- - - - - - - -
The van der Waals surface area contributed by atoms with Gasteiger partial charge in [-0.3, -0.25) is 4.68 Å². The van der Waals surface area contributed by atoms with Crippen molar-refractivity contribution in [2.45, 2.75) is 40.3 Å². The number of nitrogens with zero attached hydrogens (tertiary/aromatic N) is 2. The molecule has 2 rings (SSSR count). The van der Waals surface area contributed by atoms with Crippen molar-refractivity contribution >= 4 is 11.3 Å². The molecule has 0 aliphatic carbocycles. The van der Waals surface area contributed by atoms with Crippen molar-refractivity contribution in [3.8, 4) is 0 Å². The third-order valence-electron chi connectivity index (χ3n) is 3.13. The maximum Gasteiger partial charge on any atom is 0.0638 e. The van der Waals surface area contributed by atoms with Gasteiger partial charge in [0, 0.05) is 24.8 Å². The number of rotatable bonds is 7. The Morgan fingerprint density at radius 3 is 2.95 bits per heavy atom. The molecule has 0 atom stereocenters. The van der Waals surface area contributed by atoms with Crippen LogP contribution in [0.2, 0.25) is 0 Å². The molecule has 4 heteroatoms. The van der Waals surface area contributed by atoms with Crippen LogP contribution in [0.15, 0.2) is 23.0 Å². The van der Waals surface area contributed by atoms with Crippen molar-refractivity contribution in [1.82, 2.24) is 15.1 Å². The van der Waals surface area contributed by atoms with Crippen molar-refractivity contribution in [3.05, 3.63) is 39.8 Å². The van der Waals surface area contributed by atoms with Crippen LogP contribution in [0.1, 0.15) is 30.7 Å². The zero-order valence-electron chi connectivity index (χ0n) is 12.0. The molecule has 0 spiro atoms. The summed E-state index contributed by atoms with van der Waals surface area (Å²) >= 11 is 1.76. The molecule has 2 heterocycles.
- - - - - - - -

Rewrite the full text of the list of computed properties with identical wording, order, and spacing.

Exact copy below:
The van der Waals surface area contributed by atoms with Gasteiger partial charge in [-0.3, -0.25) is 4.68 Å². The van der Waals surface area contributed by atoms with Crippen molar-refractivity contribution in [2.45, 2.75) is 40.3 Å². The number of nitrogens with zero attached hydrogens (tertiary/aromatic N) is 2. The molecule has 2 rings (SSSR count). The van der Waals surface area contributed by atoms with Crippen molar-refractivity contribution >= 4 is 11.3 Å². The molecule has 0 aliphatic carbocycles. The van der Waals surface area contributed by atoms with Crippen molar-refractivity contribution in [3.8, 4) is 0 Å². The third-order valence-electron chi connectivity index (χ3n) is 3.13. The maximum Gasteiger partial charge on any atom is 0.0638 e. The van der Waals surface area contributed by atoms with Gasteiger partial charge in [0, 0.05) is 24.8 Å². The number of rotatable bonds is 7. The Morgan fingerprint density at radius 3 is 2.95 bits per heavy atom. The molecule has 0 atom stereocenters. The van der Waals surface area contributed by atoms with Crippen LogP contribution in [0.2, 0.25) is 0 Å². The molecule has 4 heteroatoms. The van der Waals surface area contributed by atoms with Crippen LogP contribution in [0.15, 0.2) is 23.0 Å². The van der Waals surface area contributed by atoms with Crippen molar-refractivity contribution in [1.82, 2.24) is 15.1 Å². The van der Waals surface area contributed by atoms with Crippen molar-refractivity contribution in [3.05, 3.63) is 39.8 Å². The van der Waals surface area contributed by atoms with Crippen LogP contribution in [0.1, 0.15) is 30.7 Å². The zero-order valence-electron chi connectivity index (χ0n) is 12.0. The molecule has 0 spiro atoms. The summed E-state index contributed by atoms with van der Waals surface area (Å²) >= 11 is 1.76. The molecule has 2 heterocycles.